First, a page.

Effect of Above and below Grade Planting On Four Landscape Trees in Southern California

Wednesday, August 4, 2010
Springs F & G
Ruben Green , Plant Sciences, California Polytechnic University, Pomona
A. James Downer , University of California Cooperative Extension, Ventura, CA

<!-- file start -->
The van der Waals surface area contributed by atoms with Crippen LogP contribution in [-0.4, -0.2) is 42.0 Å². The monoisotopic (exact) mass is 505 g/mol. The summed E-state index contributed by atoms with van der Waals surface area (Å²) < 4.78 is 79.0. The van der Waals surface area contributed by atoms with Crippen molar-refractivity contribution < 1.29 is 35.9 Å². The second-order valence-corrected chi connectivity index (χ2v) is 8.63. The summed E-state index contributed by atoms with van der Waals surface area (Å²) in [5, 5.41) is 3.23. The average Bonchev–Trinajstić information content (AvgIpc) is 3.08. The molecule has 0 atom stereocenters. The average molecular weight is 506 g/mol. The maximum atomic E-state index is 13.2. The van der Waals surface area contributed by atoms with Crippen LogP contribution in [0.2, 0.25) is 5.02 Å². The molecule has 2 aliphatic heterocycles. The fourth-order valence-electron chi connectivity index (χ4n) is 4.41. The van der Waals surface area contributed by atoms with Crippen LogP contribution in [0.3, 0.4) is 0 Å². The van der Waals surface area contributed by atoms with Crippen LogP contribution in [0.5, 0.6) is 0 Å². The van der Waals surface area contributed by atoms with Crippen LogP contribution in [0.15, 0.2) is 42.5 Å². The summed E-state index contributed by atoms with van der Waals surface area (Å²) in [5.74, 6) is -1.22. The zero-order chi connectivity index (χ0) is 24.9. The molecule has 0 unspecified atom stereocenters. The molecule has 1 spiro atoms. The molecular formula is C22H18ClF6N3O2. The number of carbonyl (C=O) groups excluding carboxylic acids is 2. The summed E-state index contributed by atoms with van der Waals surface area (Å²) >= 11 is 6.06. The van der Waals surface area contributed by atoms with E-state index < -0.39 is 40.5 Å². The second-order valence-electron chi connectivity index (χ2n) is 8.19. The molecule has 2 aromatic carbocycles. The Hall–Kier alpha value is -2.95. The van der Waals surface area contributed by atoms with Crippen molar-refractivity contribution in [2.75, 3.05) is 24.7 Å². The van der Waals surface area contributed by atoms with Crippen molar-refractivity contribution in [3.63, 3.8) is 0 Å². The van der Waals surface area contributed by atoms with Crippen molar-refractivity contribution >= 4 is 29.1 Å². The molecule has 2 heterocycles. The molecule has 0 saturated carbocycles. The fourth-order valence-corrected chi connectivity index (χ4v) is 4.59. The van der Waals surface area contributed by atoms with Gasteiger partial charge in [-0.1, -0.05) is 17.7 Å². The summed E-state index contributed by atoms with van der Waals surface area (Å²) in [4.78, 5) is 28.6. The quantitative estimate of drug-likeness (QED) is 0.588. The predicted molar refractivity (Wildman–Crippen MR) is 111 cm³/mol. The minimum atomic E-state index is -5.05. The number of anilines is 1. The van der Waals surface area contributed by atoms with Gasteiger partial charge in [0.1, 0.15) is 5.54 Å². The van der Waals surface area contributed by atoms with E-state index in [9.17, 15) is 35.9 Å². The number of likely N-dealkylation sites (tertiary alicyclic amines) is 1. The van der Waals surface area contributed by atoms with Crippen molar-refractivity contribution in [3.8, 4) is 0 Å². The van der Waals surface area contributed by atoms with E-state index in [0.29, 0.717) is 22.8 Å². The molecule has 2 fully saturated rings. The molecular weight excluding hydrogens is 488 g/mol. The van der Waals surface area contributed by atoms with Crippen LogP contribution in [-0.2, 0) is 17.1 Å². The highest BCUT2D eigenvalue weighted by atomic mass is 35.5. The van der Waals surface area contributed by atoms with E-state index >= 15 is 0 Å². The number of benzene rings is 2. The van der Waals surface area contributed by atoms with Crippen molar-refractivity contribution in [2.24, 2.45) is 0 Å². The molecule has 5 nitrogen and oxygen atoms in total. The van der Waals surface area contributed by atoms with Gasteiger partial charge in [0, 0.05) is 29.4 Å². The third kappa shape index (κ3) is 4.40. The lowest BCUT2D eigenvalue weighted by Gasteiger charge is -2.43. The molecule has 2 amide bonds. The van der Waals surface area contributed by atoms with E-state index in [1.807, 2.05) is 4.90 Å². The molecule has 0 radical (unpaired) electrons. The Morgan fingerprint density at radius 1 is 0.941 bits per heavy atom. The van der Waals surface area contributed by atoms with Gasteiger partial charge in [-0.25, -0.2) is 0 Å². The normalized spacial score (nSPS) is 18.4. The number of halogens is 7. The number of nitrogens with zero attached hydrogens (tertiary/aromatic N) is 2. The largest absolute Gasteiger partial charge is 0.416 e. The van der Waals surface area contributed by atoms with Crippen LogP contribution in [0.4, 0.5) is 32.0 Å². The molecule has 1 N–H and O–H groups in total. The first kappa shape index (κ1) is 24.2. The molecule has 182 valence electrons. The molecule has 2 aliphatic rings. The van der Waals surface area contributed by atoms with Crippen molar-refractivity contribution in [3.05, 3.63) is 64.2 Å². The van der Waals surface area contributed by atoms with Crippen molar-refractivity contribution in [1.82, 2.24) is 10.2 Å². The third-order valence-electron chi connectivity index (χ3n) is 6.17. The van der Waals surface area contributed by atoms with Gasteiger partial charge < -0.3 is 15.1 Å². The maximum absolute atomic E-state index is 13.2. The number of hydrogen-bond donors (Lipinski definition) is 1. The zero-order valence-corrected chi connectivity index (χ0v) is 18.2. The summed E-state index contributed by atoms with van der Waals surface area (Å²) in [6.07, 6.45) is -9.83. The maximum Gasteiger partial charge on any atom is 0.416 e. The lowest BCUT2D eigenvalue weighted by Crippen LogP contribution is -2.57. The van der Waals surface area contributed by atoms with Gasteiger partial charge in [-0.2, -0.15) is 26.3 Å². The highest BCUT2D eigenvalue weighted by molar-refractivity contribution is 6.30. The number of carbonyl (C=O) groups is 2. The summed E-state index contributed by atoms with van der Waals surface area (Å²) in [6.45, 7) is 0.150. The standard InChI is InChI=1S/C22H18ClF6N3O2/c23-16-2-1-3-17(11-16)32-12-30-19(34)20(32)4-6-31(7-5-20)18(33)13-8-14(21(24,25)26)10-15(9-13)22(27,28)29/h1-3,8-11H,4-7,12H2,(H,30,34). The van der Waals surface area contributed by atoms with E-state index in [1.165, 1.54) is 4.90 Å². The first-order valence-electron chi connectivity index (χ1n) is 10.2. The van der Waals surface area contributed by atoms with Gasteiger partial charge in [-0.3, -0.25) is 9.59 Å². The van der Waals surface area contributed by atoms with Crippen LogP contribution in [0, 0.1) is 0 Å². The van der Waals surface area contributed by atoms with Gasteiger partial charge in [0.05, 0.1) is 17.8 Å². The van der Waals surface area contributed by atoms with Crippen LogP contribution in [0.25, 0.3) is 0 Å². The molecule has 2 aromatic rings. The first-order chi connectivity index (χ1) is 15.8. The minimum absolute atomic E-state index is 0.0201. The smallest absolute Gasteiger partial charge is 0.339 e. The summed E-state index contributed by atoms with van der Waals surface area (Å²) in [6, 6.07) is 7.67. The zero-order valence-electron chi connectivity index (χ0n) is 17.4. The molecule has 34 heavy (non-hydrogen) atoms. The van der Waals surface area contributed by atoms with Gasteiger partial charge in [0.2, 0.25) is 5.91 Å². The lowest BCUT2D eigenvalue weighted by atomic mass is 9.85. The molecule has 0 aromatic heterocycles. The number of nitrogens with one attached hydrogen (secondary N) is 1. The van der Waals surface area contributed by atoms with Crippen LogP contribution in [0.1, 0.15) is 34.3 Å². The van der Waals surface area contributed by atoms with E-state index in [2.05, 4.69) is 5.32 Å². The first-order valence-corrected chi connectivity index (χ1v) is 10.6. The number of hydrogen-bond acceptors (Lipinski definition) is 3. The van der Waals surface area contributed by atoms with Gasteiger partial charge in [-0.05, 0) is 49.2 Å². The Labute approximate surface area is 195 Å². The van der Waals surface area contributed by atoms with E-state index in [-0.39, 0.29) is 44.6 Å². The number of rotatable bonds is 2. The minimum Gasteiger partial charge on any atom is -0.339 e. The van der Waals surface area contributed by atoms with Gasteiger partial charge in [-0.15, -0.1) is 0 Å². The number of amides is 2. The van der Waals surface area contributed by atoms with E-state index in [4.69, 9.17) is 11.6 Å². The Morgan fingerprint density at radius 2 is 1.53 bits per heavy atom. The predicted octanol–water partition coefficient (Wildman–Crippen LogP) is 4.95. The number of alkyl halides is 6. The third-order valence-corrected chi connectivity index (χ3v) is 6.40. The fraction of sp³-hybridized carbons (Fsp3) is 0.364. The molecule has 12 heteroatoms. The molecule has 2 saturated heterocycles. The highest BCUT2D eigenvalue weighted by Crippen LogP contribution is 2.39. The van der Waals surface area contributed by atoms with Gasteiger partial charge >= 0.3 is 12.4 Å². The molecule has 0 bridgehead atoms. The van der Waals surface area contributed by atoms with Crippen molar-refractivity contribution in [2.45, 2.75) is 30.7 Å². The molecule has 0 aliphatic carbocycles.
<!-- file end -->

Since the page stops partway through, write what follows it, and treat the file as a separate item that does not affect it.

Four landscape trees (Quercus agrifolia, Quercus virginniana, Schinus mole and Cinnamomum camphora) were planted in October 2008 at the following depths: 7.5 cm above grade; at grade; 15 cm below grade and 30 cm below grade. Trees were planted from nursery stock grown in 56 L containers.   All trees were irrigated three times per week by drip irrigation.  Trees planted below grade were planted with 2 cm diameter access tubes so that the buried root balls could be wetted directly without backfill/rootball interface issues.  Basal stem caliper size ranked from least to most growth were: Q. agrifolia, C. camphora, Q. virginniana and S. Mole C. camphora had an inverse linear response to planting depth: trees that were planted deeper grew less. Planting at 30 cm below grade resulted in smaller caliper size compared to other planting depths for all species.  Stem temperature for S. mole planted 30 cm below grade was higher than for other treatments, an indicator of stress for deeply-planted trees.